What started out as an underground poker group turned into one of the biggest breweries in Minnesota.
When Brad Glynn, co-owner of Lift Bridge Brewing in Stillwater, sits down for our interview, I am immediately put at ease with the amount of chill this successful entrepreneur carries. Like if the entire brewery caught on fire at that moment, he would calmly find a solution without even raising his voice. As he recounts how far he and his team have come with a pint of his favorite beer in hand, the Juice-Z NE IPA, I quickly learn two things about Brad: 1. He loves beer 2. He loves his community. And after talking with him for over an hour, it’s a toss-up of which one he loves more.
I fell in love with the craft brew scene at an almost inappropriate young age. Growing up in Arizona, I saw everything from California, Colorado, and East Coast breweries coming into the state in the late 90s. My first sip of beer was New Belgium’s Fat Tire (I will not state the age as I don’t want to retroactively get in trouble with my Mom). I felt I was a beer connoisseur by 25, drinking everything from Avery’s White Rascal to Weihenstephaner Hefeweissbier Dunkel to Dogfish Head’s 90-minute IPA to Stone Brewing’s Arrogant Bastard to Breckenridge’s Vanilla Porter. If you brewed it back in the day, I probably drank it. And when you drink enough finely-tuned craft beer, you start to appreciate every delicious hop. An then idea dabbles in your slightly buzzed mind that whispers, how cool would it be to have your own brewery?! However, when you see the amount of work in making just one batch of home-brewed beer, the fantasy quickly fades, and reality sets in; let’s just leave brewing to the pros.
Reality never set in for home-brewers Brad Glynn and Dan Schwarz when they and two other buddies decided to start their own brewery.
“We had an underground poker group,” Brad remembers. “All of us had kids around the same age, and all moved to Stillwater around the same time–the early 2000s. We learned a few of us had the same interest in beer during those long nights of playing poker.”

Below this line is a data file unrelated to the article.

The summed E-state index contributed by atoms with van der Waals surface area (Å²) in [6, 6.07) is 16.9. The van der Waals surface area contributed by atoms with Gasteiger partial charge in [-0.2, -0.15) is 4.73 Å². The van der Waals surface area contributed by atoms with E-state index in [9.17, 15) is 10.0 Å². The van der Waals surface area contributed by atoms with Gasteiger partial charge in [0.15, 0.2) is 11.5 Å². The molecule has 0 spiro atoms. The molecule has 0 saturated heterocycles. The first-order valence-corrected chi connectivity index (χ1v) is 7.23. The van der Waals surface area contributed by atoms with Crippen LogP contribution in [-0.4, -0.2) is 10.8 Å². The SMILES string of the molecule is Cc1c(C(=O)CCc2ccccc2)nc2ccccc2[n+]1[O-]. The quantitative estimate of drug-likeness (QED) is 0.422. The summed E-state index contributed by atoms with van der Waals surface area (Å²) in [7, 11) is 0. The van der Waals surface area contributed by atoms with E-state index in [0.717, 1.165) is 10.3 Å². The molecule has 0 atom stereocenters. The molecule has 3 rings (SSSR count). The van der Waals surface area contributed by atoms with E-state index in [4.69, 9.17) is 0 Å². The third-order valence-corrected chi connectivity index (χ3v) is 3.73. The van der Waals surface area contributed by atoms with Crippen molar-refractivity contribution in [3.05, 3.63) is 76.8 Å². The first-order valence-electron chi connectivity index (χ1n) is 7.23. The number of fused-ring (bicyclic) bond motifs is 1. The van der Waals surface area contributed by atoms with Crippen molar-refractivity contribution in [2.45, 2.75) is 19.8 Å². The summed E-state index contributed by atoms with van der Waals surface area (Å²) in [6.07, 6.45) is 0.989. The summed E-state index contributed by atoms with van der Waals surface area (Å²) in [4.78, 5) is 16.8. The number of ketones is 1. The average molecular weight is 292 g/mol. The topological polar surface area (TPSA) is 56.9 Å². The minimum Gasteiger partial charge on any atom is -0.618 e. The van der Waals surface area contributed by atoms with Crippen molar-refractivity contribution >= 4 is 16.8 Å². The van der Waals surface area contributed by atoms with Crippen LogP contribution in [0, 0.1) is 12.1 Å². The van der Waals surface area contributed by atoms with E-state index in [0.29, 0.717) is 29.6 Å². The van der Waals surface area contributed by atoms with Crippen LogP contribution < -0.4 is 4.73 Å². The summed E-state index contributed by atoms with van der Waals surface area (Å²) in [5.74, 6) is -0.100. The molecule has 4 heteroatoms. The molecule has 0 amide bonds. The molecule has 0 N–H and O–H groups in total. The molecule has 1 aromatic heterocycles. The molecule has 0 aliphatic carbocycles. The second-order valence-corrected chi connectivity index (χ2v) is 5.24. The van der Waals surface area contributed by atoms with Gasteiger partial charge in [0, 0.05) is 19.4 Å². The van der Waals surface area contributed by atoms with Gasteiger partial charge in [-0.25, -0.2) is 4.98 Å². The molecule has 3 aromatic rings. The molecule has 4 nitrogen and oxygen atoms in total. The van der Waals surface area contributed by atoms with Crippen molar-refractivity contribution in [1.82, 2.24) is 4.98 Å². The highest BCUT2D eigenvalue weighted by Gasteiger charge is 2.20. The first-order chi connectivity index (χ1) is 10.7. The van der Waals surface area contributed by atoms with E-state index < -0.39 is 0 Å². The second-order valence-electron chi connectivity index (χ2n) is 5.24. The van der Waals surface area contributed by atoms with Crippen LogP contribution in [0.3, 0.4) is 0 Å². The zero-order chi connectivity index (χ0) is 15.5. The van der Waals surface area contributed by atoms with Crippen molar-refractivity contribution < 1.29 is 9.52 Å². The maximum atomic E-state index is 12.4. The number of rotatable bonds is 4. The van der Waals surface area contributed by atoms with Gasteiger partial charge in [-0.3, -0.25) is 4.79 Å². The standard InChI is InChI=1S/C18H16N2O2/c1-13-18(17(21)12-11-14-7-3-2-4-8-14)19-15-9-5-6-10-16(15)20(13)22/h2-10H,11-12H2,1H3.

By the early 2000s, the craft brew scene was exploding on the east and west coast but hadn’t yet hit the Minnesota market. The only prominent breweries in the Twin Cities were Surly, Flat Earth, and Summit. Minnesota didn’t even have a beer festival until 2000. And the laws in Minnesota didn’t help breweries either. Breweries making under 3,500 barrels could not legally sell growlers for off-site consumption. This draconian law hindered many small breweries that needed those in-house sales to make a profit. Thanks to the Minnesota Craft Brewers Guild, that law changed in 2003.
When Brad and company envisioned a brewery, its home was always in Stillwater. Stillwater had not seen a single brewery since the days before prohibition in 1920. “We thought Stillwater would be a really cool place to start a brewery,” states Brad. “We started doing a lot of late-night brewing and many late-night discussions. We didn’t know what it would look like; we just wanted to brew some cool beer and bring it to people. In 2007 we really started planning, and in 2008 we sold our first keg of Farm Girl.” Lift Bridge Brewing was the 12th brewery in Minnesota to open.
Brad and his team started brewing out of Flat Earth Brewing Company in St. Paul and had a small warehouse in Stillwater. Their first beers were Farm Girl (a now staple tap handle in almost any Minnesota bar), Crosscut Pale Ale, and Chestnut Hill Brown Ale.
“We would self-distribute and drive around in our mini-vans…pulling the kid’s car seats out to make room for the beer and drive around the Twin Cities. We would call different restaurants to see if they would place us,” states Brad.
Another state law was setting brewers back; a brewery could not have a taproom in Minnesota. If you owned a brewery, you could not legally sell your beer out of your establishment for on-site consumption unless you had a brewpub license (brewpubs could sell beer in their restaurants but couldn’t distribute and must adhere to the 3,500 barrel cap). Many breweries, including Lift Bridge, handed out “free samples” of their beer until the customer decided which one to take home in a growler. Finally, in 2011 after much debate at the state Senate level, breweries were allowed to have a taproom. The law was dubbed the “Surly Bill.” Lift Bridge opened its taproom in 2011, making it the oldest taproom in Minnesota.